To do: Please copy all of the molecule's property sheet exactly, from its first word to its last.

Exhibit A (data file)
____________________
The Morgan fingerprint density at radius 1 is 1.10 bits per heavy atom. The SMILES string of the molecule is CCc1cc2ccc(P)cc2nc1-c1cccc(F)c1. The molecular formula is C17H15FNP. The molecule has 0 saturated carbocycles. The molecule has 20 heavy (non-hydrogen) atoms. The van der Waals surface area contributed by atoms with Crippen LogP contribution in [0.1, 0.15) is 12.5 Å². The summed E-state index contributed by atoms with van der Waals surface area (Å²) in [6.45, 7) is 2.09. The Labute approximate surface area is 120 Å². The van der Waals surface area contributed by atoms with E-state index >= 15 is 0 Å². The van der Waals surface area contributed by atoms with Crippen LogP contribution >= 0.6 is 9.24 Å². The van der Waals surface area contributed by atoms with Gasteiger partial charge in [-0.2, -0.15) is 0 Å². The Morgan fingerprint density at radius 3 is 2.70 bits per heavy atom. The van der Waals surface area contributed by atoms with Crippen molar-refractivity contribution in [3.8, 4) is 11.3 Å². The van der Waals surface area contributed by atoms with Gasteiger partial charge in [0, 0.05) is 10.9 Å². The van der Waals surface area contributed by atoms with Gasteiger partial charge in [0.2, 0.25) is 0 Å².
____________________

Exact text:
The Morgan fingerprint density at radius 1 is 1.10 bits per heavy atom. The SMILES string of the molecule is CCc1cc2ccc(P)cc2nc1-c1cccc(F)c1. The molecular formula is C17H15FNP. The molecule has 0 saturated carbocycles. The molecule has 20 heavy (non-hydrogen) atoms. The van der Waals surface area contributed by atoms with Crippen LogP contribution in [0.1, 0.15) is 12.5 Å². The summed E-state index contributed by atoms with van der Waals surface area (Å²) in [6.45, 7) is 2.09. The Labute approximate surface area is 120 Å². The van der Waals surface area contributed by atoms with E-state index >= 15 is 0 Å². The van der Waals surface area contributed by atoms with Crippen LogP contribution >= 0.6 is 9.24 Å². The van der Waals surface area contributed by atoms with Gasteiger partial charge in [-0.2, -0.15) is 0 Å². The Morgan fingerprint density at radius 3 is 2.70 bits per heavy atom. The van der Waals surface area contributed by atoms with Crippen molar-refractivity contribution in [3.8, 4) is 11.3 Å². The van der Waals surface area contributed by atoms with Gasteiger partial charge in [0, 0.05) is 10.9 Å². The van der Waals surface area contributed by atoms with Gasteiger partial charge in [0.2, 0.25) is 0 Å².